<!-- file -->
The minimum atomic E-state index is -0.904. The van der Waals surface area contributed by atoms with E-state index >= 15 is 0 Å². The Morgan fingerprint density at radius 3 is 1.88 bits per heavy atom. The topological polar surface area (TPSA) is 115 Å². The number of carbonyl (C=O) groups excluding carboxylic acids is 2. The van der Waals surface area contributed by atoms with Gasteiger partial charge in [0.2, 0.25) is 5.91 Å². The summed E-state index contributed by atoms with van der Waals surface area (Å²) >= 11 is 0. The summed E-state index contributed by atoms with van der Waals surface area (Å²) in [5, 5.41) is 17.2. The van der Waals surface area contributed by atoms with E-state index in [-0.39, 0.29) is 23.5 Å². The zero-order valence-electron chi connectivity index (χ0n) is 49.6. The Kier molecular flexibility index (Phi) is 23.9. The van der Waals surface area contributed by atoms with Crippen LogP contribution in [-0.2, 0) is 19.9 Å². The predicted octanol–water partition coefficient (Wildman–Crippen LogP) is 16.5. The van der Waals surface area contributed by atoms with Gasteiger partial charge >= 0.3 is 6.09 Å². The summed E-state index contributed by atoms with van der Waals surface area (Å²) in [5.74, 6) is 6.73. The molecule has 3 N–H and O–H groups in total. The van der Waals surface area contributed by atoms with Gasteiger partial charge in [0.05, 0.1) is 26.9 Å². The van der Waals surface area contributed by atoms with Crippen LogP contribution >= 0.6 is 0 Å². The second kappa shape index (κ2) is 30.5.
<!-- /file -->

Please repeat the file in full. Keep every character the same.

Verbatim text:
The minimum atomic E-state index is -0.904. The van der Waals surface area contributed by atoms with E-state index >= 15 is 0 Å². The Morgan fingerprint density at radius 3 is 1.88 bits per heavy atom. The topological polar surface area (TPSA) is 115 Å². The number of carbonyl (C=O) groups excluding carboxylic acids is 2. The van der Waals surface area contributed by atoms with Gasteiger partial charge in [0.2, 0.25) is 5.91 Å². The summed E-state index contributed by atoms with van der Waals surface area (Å²) >= 11 is 0. The summed E-state index contributed by atoms with van der Waals surface area (Å²) in [5, 5.41) is 17.2. The van der Waals surface area contributed by atoms with E-state index in [-0.39, 0.29) is 23.5 Å². The zero-order valence-electron chi connectivity index (χ0n) is 49.6. The Kier molecular flexibility index (Phi) is 23.9. The van der Waals surface area contributed by atoms with Crippen LogP contribution in [-0.2, 0) is 19.9 Å². The predicted octanol–water partition coefficient (Wildman–Crippen LogP) is 16.5. The van der Waals surface area contributed by atoms with Gasteiger partial charge >= 0.3 is 6.09 Å². The summed E-state index contributed by atoms with van der Waals surface area (Å²) in [5.74, 6) is 6.73. The molecule has 3 N–H and O–H groups in total. The van der Waals surface area contributed by atoms with Gasteiger partial charge in [0.05, 0.1) is 26.9 Å². The van der Waals surface area contributed by atoms with Crippen LogP contribution >= 0.6 is 0 Å². The second kappa shape index (κ2) is 30.5.